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The graded ring $\pi_\ast^s$ of stable homotopy groups of spheres is a horrible ring. It is non-Noetherian, and nilpotent torsion outside of degree zero.

Question: What are some "toy models" for the ring $\pi_\ast^s$?

By this, I mean examples which illustrate particular pathologies of this ring. For example, if $k$ is a field, then the ring of dual numbers $k[x]/x^2$ exhibits the pathology of being non-reduced. But that barely scratches the surface of the bad properties that $\pi_\ast^s$ has.

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    $\begingroup$ We don't know so many things about this ring. For example, it has not been proved that one can find elements $x_1, x_2, \dots$ in positive degree such that the product of the first $n$ of these is nonzero for all $n$. The rings John Palmieri mentions have this property, but maybe our ring doesn't. $\endgroup$ Dec 1, 2023 at 23:04

3 Answers 3

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My favorite warmup example to the stable homotopy groups of spheres is the following differential graded algebra.


Let $A$ have the underlying ring $$ \Bbb Z[y] \otimes \Lambda[x], $$ a ring with a polynomial generator $y$ and an exterior generator $x$. Give these the gradings $|x| = 1$ and $|y| = 2$, making it graded-commutative; give it differential $d(x) = 0$ and $d(y) = x$. Then $d(y^k) = k y^{k-1} x$ and $d(y^k x) = 0$ by the Leibniz rule.

The homology groups satisfy $$ H_k(A) = \begin{cases} \Bbb Z&\text{if }k = 0,\\ \Bbb Z/n&\text{if }k = 2n-1,\text{ generated by }y^{n-1} x\\ 0&\text{otherwise.}\\ \end{cases} $$


Here are some parallels with the stable homotopy groups of spheres.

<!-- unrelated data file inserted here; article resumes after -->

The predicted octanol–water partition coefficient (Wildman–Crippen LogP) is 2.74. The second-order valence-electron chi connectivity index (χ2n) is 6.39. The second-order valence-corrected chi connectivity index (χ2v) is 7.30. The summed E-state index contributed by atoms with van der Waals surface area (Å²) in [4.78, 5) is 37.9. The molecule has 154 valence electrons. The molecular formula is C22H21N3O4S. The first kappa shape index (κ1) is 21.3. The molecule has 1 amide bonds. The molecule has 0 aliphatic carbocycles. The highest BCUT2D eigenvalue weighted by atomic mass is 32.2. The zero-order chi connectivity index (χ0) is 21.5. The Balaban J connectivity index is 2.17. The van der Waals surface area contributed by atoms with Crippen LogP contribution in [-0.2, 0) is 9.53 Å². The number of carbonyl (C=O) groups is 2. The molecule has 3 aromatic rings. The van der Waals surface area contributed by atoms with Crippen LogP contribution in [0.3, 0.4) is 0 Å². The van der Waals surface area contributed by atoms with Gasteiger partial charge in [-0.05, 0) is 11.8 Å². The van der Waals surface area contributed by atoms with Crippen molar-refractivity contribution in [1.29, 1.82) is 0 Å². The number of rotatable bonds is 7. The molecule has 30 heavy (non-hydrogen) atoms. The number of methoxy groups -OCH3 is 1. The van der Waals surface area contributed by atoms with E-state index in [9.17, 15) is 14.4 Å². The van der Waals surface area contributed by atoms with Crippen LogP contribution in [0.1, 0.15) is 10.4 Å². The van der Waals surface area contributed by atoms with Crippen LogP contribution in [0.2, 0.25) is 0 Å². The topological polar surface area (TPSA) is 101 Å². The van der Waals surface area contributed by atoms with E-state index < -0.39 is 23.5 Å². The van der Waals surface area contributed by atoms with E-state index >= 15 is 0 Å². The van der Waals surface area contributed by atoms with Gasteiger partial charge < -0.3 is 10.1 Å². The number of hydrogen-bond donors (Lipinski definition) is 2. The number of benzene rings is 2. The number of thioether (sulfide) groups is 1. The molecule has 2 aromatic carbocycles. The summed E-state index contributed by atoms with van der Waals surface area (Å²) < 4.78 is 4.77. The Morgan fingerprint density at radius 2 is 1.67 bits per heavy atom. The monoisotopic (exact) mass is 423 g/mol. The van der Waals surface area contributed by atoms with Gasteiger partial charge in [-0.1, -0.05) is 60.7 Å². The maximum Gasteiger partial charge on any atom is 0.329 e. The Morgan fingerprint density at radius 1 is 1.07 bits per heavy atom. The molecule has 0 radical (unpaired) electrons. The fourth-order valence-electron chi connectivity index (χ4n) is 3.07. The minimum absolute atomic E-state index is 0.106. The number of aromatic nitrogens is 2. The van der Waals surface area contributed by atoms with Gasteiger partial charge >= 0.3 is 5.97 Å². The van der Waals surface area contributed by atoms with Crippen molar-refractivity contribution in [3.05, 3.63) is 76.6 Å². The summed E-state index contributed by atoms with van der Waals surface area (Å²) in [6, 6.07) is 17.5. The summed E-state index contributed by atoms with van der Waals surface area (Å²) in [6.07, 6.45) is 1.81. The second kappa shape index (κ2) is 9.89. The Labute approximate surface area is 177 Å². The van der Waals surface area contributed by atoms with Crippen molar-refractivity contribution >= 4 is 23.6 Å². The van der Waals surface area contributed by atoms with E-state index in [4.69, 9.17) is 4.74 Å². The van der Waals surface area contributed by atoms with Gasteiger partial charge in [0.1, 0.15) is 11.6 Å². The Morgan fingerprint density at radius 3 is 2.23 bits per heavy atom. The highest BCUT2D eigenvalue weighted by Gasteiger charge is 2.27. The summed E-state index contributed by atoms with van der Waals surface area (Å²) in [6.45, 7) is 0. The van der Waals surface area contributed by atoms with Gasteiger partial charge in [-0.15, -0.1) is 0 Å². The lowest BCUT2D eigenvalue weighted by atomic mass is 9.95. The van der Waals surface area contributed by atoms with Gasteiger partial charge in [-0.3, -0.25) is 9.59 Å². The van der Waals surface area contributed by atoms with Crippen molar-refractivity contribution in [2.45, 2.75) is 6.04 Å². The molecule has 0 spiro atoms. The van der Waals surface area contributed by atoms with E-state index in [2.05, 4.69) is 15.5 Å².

Finiteness. The bottom group is $\Bbb Z$ and all the higher groups are torsion.

Nilpotence. All elements in positive degree are nilpotent. (For a silly reason: if $\alpha$ is any element in positive degree, then $\alpha^2$ is in positive even degree and so it is zero.)

Periodicity. The homology groups exhibit image-of-$J$-esque behavior. If we have a $p$-torsion element $\alpha$ in degree $k$, then we tend to have another $p$-torsion element "$y^p \alpha$" in degree $k+2p$. If we have a $p^2$-torsion element $\beta$ in degree $k$, then we tend to have another $p^2$-torsion element "$y^{p^2} \beta$" in degree $k + 2p^2$. (And so on.) This happens despite the fact that $y$ is not an element in the ring $H_* A$ and so multiplication by it is not a well-defined operation.

Periodic self-maps. Just as with the stable homotopy groups of spheres, we can explain periodicity by looking at $A$-modules. For any $n$ we have a differential graded module $A/p^n$ fitting into an exact triangle $A \to A \to A/p^n$ ($A$ was flat, and so we can represent this by the levelwise quotient). This module does have a self-map $y^{p^n}: A/p^n \to A/p^n$ inducing the periodicity we see on homology of any $A$-module.

Toda brackets. We can still correspondingly interpret these periodicity operators as brackets. If $\alpha$ is $p^n$-torsion, then there is a Massey product $$ \langle y^{p^n - 1} x, p^n, \alpha\rangle $$ in degree $|\alpha| + 2p^n$. This also implements this periodicity.